Treating the symptons
When I was working as a critical care physician, I saw patients lurch from health crisis to health crisis. We would treat their serious conditions and send them home only to see them return a few months later, often with the same health challenge or a worse version of it. I realized that we weren’t actually helping our patients create health. We were treating the symptoms as best we could, but when a patient with a history of cardiovascular problems did not change their exercise and eating choices, it was no surprise to have to treat them again.
I realized that we weren’t actually helping our patients create health.
And that sparked the early research that would become Dr. A’s Habits of Health. I wanted the world to adopt an approach to health that prevented disease and promoted longevity. I wanted medicine to move from being reactive to being proactive.
As we continue to learn from the latest research and from our rapidly growing work in the field, one of the clearest lessons—and there are several—is that Habits of Healthy Motion are essential. The more sedentary our lives become, the less positive our longevity outlook becomes.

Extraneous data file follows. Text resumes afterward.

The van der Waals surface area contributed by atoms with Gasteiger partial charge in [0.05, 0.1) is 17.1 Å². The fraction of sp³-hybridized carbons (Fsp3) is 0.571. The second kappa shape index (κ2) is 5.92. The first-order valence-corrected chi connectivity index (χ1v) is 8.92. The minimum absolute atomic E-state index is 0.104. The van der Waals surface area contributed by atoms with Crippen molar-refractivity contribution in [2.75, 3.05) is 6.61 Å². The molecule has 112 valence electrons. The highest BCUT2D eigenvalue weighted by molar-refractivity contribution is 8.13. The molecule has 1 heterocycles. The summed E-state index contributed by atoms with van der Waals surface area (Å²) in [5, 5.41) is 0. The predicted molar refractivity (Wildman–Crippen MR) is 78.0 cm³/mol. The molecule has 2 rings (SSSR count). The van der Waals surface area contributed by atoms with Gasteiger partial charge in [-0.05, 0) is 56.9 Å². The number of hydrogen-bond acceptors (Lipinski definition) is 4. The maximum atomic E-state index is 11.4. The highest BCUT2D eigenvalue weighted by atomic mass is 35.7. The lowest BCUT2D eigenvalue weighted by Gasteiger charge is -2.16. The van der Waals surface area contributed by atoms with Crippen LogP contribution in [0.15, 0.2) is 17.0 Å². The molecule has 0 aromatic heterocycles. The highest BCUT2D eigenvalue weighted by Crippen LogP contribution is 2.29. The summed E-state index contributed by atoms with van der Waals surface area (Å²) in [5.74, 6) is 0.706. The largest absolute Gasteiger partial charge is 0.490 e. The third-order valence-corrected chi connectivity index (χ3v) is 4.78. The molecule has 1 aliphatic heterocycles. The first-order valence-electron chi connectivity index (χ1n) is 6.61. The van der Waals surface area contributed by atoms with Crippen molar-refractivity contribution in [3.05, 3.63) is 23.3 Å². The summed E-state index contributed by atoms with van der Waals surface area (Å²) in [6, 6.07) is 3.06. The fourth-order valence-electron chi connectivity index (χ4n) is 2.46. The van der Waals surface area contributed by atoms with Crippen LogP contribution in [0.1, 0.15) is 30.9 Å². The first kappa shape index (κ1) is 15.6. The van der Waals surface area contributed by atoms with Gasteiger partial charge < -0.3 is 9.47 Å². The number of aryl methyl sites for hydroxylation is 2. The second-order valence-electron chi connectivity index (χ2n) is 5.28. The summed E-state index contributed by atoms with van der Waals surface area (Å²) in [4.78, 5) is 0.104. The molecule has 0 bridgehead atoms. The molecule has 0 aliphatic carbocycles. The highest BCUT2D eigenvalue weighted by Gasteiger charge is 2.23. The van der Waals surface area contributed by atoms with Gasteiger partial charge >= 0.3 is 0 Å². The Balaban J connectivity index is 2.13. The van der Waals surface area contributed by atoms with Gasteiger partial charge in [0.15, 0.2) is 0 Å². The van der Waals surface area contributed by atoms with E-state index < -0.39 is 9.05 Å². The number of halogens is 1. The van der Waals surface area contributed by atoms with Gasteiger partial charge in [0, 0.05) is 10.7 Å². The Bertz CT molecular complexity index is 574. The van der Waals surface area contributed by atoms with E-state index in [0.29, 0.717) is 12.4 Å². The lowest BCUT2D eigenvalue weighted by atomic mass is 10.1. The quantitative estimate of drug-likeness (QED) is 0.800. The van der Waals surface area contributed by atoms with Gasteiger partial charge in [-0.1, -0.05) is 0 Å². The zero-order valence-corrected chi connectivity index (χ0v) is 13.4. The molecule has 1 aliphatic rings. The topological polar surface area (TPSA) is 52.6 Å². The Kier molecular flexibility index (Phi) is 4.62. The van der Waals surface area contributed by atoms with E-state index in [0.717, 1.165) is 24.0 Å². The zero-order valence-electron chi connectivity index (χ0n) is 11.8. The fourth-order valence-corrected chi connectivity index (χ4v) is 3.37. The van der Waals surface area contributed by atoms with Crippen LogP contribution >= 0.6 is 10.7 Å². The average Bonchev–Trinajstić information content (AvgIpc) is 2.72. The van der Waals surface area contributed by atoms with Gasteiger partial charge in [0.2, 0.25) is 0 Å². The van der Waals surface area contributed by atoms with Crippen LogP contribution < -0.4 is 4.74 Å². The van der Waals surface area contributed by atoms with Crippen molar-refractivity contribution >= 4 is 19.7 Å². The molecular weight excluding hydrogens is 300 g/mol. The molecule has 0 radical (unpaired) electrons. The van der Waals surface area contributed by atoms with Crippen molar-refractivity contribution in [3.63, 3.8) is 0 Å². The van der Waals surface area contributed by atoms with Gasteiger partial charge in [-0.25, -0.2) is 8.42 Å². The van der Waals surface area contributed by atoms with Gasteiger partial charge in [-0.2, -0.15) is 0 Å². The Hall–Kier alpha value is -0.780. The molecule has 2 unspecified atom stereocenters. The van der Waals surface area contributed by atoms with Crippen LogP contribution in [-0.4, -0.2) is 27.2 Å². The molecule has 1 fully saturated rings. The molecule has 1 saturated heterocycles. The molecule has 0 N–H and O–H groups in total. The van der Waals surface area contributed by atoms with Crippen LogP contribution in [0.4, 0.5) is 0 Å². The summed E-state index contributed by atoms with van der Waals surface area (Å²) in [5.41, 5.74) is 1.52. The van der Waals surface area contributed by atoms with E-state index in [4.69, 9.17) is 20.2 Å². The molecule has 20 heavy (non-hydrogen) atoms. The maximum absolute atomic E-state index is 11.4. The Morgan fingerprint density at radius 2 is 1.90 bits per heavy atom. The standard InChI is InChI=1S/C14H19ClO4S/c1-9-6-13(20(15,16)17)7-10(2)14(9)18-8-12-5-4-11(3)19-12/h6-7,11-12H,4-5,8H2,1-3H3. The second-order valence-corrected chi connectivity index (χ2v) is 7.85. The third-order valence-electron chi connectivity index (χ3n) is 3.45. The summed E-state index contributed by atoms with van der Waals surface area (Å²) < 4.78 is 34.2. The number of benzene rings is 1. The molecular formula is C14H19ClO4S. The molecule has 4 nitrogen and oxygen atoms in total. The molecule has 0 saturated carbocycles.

Reap the benefits of an active lifestyle
I’ve written before how something as seemingly benign as sitting for long periods can impact your health, but that research has continued to evolve since then. You see, we know that as we age our bodies are likely to lose muscle mass, especially if we aren’t actively trying to maintain and build muscle strength. The medical term for this is “age-related sarcopenia.”
Losing muscle mass can mean more than limiting your ability to enjoy an active lifestyle. Sarcopenia can weaken your bones, lead to weight gain, and even increase your risk of developing diabetes.
Recent research published in the Canadian Medical Association Journal found that sedentary lifestyles in older adults lead to increased levels of frailty and decreased longevity. In short, the study participants who were most active lived longer and had less weakness and fatigue.
You too can reap the benefits of an active lifestyle, no matter your starting point or your current age.
Building Habits of Healthy Motion
Here’s how to get started building Habits of Healthy Motion:
- Talk to your physician first. Always talk to an expert before you make a change in your lifestyle to ensure that changes you do make are safe and sustainable.
- Start slow. Activities as simple as walking are powerful foundations for Habits of Healthy Motion. Start with short daily walks and gradually add steps as you increase strength and build a routine.
- Sit less. Many Habits of Healthy Motion occur outside of a formal exercise program. Making an effort to stand more often throughout your day—on the phone, during chores, and at work—is a great way to build health and burn calories.
- Get support. Working with a health coach, having a walking buddy, or going to group fitness classes are great ways to build strong habits. Having encouragement and someone to hold you accountable helps to keep you on track!
Habits of Healthy Motion play an important role in your longevity. Start building and strengthening them today!